Friday Hodgepodge

Friday, March 02, 2018

Four Things

1. Good news on the bedbug resurgence front comes from Pennsylvania:

[Entomologist Nina] Jenkins said the goal is to have Aprehend on the market and in the hands of professional pest controllers sometime in 2017. [Achieved -- ed] The product could change the way bedbugs are managed both in the United States and beyond.
The new product is a fungus that the bedbugs pick up on their way to obtaining a blood meal and bring back to their hiding places, where it infects others.

2. Here is a memorable rebuttal to the notion that egoism is unprincipled:
Since a pulse is not the goal of morality, the presence of a pulse cannot serve as the test of one's flourishing or as evidence for the egoistic value of violations of principles.
This comes from p. 38 of Tara Smith's Ayn Rand's Normative Ethics, which manages to be information-dense, though-provoking, and quite readable all at once.

3. Over at IP Watchdog, Gene Quinn ticks off a few nutty but patented ideas, such as "Headgear for Attaching a Toy" (US Patent No. 7,621,000), as a means of illustrating the absurdity of the idea that software shouldn't be patentable. Quinn notes in his lead-in that the argument for that idea, "devolves quickly into the substance of what they believe; namely that software should be free, which really means you create it and I steal it."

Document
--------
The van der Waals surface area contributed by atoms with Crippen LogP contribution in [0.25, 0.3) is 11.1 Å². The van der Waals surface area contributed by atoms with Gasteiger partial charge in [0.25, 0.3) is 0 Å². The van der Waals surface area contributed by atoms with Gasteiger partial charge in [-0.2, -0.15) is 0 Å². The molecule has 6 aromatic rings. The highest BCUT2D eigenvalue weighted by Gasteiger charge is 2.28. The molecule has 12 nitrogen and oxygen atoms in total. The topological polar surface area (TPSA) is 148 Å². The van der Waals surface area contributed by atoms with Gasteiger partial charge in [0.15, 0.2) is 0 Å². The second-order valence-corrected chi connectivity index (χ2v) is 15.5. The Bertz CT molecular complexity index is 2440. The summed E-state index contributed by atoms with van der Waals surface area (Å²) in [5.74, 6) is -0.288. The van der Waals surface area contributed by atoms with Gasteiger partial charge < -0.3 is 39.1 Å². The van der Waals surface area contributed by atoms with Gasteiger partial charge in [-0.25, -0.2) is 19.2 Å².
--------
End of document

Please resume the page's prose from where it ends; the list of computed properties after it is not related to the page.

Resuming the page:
4. At Futility Closet are two videos of very unusual clocks. The array of clocks that shows time in digital format every minute is neat, but the dot matrix printer-styled waterfall display in Osaka is as beautiful as it is mesmerizing.

-- CAV


3-3-18: Corrected spelling from "etymologist" to "entomologist" in Item 1.  


Anonymous said...

Hi Gus,

The Objectivism Seminar, hosted by Greg Perkins, opened its doors in November of 2007 with a series of sessions on Ayn Rand's Normative Ethics by Tara Smith. Archived discussions are at the following url;

Scroll down to the very bottom of the page for the first session.

c andrew

Anonymous said...

Hi Gus,

I'm surprised that NASCAR isn't exploiting the attachment of matchbox cars to the baseball cap bill. Seems tailor-made for model-reproductions with the car number and all the associated commercial sponsors done in miniature.

c andrew

Jennifer Snow said...

I don't think software should be patent-able any more than you should be able to get a patent for a novel. Copyright, yes. Trademark? Sure.

Gus Van Horn said...


Thanks for the recommendation, and your comment on NASCAR is on point.


I used to agree with you, but am now of the opinion that software is much closer in nature to a machine than, say, a novel, and should be protected accordingly. On that issue, I found "A Brief History of Software Patents (and Why They’re Valid)," by Adam Mossoff quite persuasive.